A motion to quash addresses itself to the sound discretion of a Court and is never granted, except in very clear cases, but eh defendant is left to raise the question in a more formal way, by demurrer or motion in arrest of judgment. The refusal to grant cannot be regarded as a final decision of the question raised by the motion, when the point is one which, of well taken would be available on demurrer or in arrest of judgment; indeed such motion should never be granted, if the question is in any degree, doubtful; but should be reserved for hearing on motion to arrest the judgment. No judgment or sentence having been pronounced, and the question of jurisdiction being still an open one before that Court, we do not think the case of Simeon Bushnell, as to the question of jurisdiction, distinguishable, in principle, from that of other relators.
Is it then legally competent for this Court, to withdraw the relators from the district Court, in the custody of which they now are, charged with the violation of an act of Congress, while the proceedings against them are still pending and undetermined, and discharge them on the ground that the act of Congress, upon which the indictment is based, is unconstitutional and void?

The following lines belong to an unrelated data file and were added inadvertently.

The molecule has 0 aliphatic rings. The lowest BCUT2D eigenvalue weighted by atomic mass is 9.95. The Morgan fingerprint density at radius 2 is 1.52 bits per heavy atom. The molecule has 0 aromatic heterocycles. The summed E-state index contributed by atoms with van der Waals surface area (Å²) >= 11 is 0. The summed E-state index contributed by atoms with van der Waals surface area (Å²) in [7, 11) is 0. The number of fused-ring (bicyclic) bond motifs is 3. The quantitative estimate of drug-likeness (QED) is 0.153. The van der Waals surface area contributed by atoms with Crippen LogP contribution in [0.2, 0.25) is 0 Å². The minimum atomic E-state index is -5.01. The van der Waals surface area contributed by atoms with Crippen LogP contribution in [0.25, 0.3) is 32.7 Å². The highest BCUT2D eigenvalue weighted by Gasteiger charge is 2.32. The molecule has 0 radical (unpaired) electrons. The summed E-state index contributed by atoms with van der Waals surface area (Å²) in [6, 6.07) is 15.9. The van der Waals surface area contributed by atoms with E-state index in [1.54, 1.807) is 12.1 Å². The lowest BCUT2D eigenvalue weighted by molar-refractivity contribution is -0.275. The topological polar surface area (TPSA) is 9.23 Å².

The District Court now has possession of the case and the parties to it, and has the legal power and capacity to hear and determine, for itself, the question of its own jurisdiction and right to act in the premises. The legal presumption in such cases always is that a Court thus assuming to act, will determine the question of its own jurisdiction correctly, until it has acted finally upon it.